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Arkansas court grants AG's request; Lee's execution can proceed

Arkansas Attorney General Leslie Rutledge has filed a motion for an emergency stay with the Arkansas Supreme Court after a Pulaski County judge blocked the use of one of the drugs used in the execution protocol. (MGN photo)

The Arkansas Supreme Court has granted the attorney general's request for an emergency stay of the Pulaski County judge's injunction on the use of the execution drugs.

This paves the way for the execution of death row inmate Ledell Lee to proceed. At this time, there is nothing prohibiting Lee's execution Thursday night.

In response, McKesson Corporation, the distributor of Vecuronium bromide, said, "We believe we have done all we can do at this time to recover our product. We are disappointed that the Arkansas Supreme Court has held our favorable injunction ruling in abeyance and delayed further scheduling in our case."

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Arkansas Attorney General Leslie Rutledge has filed a motion for an emergency stay with the Arkansas Supreme Court after a Pulaski County judge blocked the use of one of the drugs used in the execution protocol.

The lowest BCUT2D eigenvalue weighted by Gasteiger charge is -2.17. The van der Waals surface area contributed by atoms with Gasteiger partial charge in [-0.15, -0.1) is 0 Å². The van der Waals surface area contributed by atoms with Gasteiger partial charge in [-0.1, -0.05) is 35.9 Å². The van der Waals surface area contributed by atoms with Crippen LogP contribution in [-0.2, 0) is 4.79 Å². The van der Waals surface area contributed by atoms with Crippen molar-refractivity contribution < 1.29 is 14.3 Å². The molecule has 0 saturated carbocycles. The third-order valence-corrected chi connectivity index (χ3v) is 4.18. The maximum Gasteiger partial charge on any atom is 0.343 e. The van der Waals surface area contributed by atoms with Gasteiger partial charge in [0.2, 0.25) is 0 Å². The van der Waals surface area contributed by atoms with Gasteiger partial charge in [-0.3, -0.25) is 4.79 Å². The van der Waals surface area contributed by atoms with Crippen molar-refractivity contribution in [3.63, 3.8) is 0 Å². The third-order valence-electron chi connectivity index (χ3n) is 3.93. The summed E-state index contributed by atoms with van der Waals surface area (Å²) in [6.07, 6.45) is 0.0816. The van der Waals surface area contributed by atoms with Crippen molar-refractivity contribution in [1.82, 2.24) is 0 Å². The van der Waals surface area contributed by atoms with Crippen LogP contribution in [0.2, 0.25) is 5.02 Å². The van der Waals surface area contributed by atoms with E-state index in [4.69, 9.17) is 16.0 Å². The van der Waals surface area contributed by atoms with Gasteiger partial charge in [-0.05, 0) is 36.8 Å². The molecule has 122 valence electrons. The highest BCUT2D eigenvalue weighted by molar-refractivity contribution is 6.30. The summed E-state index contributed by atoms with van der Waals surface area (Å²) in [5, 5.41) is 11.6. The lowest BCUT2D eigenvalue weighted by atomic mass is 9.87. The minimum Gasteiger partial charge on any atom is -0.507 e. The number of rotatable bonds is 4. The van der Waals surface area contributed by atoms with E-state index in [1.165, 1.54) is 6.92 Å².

Pulaski County Circuit Judge Alice Gray on Wednesday granted a temporary restraining order to McKesson Corp., the distributor of Vecuronium bromide. McKesson says it sold Vecuronium bromide to be used for inmate care. The drug is one of three used in Arkansas' lethal injection protocol.

Judge Gray issued the written temporary restraining order on Thursday, saying the state acted in "bad faith" getting the drugs.

Rutledge filed the motion, saying the state requires “extremely expedited handling of this matter because the injunction entered bars both the early-afternoon mixing and evening use of a lethal-injection drug for tonight’s scheduled execution.”

Arkansas death row inmates Ledell Lee and Stacey Johnson are both scheduled to be executed Thursday.

Late Wednesday afternoon, the Arkansas Supreme Court issued a stay of the execution of Johnson.

The Arkansas Prosecuting Attorneys Association released a statement in reference to ongoing death penalty litigation. Read the full statement below:





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